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A very thorough survey in Great Britain this year (weighted to be demographically representative of all GB adults) has come up with a conclusion that may surprise many:

Two-thirds of Christians become Christians between the ages of 0 and 4 years old.

So what is the church’s focus on this pre-school age? Are we facilitating and enabling those aged 0-4 to become Christians (and not out of fear that the club is shrinking and who will maintain the club houses? But because we genuinely believe that this is Good News).

In my diocese, we (only) have two (Anglican) pre-schools. Could we, should we, have more? Why don’t we have more?

How much are we focusing on young families? Families of preschoolers? How comfortable do/would families with 0-4-year olds feel in your communities? At your services?

In the comments, you could put good resources that you are aware of. What books do you suggest? Where are the websites for activities for this age group? For young families?

I’m especially interested – where are the resources for such young families to celebrate faith naturally in their home life?

What is your community’s baptism preparation like? And what is the “follow up”, the ongoing life that is your community’s assumption after baptism?

As a parish priest, I would try and visit on the anniversary of the baptism – or, at least (if I couldn’t), send them a card (usually including some home-life, faith-celebrating suggestions). And if they had moved out of the parish, I would send them a card to their new address (if I knew it – checking carefully, first, that all was fine with the child I had baptised and with the family. I have heard some absolutely dreadful stories of church sending anniversary cards and invitation-to-Sunday-School-at-age-five to a family when the child has actually died – sometimes years before).

As well as having godparents, I introduced a “Parish Baptism Sponsor” who presented the candle in the service. Such a sponsor kept up the relationship with the family. The family kept the candle, and I encouraged them to light it on significant days: Christmas, Easter, Pentecost, Birthday, the Baptism anniversary,… and to bring the candle to church on the Sunday close to the anniversary when we would light it in the Eucharist with a song and a prayer.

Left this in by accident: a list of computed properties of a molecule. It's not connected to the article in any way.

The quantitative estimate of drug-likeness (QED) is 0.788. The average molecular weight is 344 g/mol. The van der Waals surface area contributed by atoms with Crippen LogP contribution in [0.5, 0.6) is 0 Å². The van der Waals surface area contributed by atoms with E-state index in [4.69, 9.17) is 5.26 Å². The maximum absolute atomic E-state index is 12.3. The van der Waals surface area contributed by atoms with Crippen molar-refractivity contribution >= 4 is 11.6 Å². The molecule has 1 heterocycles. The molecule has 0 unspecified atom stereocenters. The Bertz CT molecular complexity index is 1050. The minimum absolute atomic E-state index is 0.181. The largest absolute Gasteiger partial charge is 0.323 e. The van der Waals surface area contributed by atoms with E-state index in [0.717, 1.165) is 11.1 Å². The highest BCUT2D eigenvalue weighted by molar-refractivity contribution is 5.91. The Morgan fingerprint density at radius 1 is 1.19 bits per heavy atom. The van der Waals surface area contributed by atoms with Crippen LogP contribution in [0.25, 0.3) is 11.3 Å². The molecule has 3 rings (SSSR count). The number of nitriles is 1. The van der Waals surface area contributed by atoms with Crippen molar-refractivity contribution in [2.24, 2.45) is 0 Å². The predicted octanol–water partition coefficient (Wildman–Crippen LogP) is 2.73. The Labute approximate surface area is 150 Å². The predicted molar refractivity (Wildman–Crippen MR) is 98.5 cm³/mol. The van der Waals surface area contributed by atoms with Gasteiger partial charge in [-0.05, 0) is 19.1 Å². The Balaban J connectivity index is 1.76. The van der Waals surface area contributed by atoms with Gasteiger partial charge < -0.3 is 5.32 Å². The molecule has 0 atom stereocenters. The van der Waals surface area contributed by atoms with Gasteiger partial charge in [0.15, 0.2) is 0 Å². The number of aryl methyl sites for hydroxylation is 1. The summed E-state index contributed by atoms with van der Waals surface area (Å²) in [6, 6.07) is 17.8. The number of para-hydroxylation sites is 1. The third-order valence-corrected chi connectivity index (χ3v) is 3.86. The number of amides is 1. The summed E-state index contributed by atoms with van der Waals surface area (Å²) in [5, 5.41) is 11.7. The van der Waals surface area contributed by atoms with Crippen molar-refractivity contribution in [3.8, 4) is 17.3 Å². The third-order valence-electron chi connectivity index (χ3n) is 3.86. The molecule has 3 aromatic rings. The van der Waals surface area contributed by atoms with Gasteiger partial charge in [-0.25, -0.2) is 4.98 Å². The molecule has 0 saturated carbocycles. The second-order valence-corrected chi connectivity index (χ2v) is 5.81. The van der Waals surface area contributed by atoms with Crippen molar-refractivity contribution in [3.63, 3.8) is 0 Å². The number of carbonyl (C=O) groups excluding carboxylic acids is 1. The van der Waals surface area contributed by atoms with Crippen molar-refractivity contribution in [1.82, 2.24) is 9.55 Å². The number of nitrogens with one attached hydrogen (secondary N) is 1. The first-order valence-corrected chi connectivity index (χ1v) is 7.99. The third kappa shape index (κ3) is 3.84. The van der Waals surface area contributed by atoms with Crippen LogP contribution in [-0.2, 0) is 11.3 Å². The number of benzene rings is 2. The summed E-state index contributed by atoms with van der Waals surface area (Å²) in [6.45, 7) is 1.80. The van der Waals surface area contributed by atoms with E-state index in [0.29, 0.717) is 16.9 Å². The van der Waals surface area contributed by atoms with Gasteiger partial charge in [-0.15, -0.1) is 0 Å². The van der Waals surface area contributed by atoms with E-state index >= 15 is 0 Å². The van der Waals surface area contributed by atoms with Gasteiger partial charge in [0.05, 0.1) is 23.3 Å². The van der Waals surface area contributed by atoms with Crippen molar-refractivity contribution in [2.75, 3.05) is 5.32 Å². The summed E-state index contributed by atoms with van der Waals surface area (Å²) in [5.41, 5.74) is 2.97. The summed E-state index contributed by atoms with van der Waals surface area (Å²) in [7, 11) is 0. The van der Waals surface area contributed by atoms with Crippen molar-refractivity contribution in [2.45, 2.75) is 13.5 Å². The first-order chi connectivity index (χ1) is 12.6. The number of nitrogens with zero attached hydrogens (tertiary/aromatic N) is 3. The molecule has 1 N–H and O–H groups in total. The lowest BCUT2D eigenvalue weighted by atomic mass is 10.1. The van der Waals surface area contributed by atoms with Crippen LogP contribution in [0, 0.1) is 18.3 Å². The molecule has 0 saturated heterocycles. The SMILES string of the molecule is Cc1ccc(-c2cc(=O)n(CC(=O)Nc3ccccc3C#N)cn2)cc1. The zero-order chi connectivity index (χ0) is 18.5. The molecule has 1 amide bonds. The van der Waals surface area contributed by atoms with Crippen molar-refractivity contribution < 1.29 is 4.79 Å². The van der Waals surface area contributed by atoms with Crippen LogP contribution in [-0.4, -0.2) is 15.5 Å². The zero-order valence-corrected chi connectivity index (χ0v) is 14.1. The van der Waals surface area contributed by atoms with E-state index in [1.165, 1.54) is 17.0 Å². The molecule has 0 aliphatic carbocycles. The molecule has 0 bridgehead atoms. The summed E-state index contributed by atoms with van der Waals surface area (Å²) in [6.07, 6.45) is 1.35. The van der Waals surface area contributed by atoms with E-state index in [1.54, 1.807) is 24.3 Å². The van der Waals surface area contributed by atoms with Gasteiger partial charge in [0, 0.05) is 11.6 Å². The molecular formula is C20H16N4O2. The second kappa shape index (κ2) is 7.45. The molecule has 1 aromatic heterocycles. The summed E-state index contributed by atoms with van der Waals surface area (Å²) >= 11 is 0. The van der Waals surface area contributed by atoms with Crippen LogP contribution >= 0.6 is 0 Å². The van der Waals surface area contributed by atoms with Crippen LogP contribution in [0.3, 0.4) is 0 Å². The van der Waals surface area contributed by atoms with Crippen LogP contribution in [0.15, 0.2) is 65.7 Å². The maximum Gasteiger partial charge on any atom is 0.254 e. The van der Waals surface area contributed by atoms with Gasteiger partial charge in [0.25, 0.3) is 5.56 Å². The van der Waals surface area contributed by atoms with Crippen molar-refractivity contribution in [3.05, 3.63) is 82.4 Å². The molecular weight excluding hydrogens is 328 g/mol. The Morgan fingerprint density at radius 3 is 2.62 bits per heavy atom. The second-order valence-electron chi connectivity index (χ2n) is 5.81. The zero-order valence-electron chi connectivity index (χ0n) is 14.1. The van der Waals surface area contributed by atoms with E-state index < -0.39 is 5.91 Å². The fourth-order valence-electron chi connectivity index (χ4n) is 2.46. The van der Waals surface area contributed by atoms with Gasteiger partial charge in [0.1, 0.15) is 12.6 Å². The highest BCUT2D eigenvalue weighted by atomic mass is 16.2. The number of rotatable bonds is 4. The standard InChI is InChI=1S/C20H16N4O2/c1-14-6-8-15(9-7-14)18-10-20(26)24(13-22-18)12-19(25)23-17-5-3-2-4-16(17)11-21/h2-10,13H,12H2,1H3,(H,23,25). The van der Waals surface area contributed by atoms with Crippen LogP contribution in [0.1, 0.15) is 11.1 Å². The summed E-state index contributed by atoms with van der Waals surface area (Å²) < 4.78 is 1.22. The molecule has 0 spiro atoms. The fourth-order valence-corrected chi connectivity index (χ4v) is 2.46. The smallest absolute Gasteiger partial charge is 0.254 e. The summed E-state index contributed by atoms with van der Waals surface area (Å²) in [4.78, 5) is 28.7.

Add into that conversation our baptism statistics:

In 25 years, baptisms had dropped from 937 to 234 (down 75% – or 81% relative to population). In the last three years they have dropped further to 162, a further drop of 31% in three years.

What do you think?

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8 thoughts on “Evangelism”

  1. I am writing as a lay person living in a small town with a small Anglican congregation. On arrival in the town 4 years ago we were dismayed to find that Children were absent at the services. Youngest of the congregation was mid fifties. We felt that that we needed to do change this and 2 &half years ago after much discussion and research and with support from local clergy we started Messy Church. We have an Anglican early childhood centre that liaise and help and have now built a loyal faith community that itself is spreading the love of Jesus Christ. We hope that over the next 12 months we will have out first BPtisms and Eucharist. As for resources Messy Church resources is run by the BRF. UK and Anglican Church .nz. We have Diocesan FB page and our faith community FB which is updated almost daily. I understand your comments are ment as a challenge but there is a new positivity out there. I will add that we are in our seventies but have a band of helpers who though senioirs are enthusiastic about Messy Church and our outreach into the community

    1. Thanks, Chris. Yes, I think you have the spirit of this post – a challenge AND wanting to hear of examples like yours with a new positivity. The daily-updated facebook page is also encouraging. Blessings.

  2. We don’t have messy church but have a very successful ‘Cafe Church’ once a month in the Parish Centre, replacing the usual Family Eucharist. Some of the congregation did not like this but it appeals to young families which are the ones we need to encourage. Some pre baptism families come because the usual formal service is not (yet ) for them. It is now attended by a very mixed age group led by the lay people. This happened because our minister has more than one church…..becoming more usual. I go to a very traditional church in Wigan but times are changing and we need to look forward and go out to o the people. Margaret

  3. There are so many challenges in your post thanks! I think only part of the answer is to consider what we do for children. We also need to be thinking about what we need to change in our services or the way we do church to make it something that their parents wish to attend. How can we grow their spirituality and encourage them to grow close to God. That may mean changing what our services look like and sound like. In some ways Messy Church is a bit of a cop out, because it means existing traditional congregations don’t have to change and the families stay off to one side in their separate congregation – is that what a family looks like?

    1. Christina – I’m totally with you. If you poke around my writing you’ll find my concerns about siloing Christianity into different tastes. Surely the vision of Jesus is ALL around the one table? Blessings.

  4. It is important to bring the kids to the alter, and make them altar servers. That will inculcate the seed of the faith in them, much more than Sunday school and colouring books.

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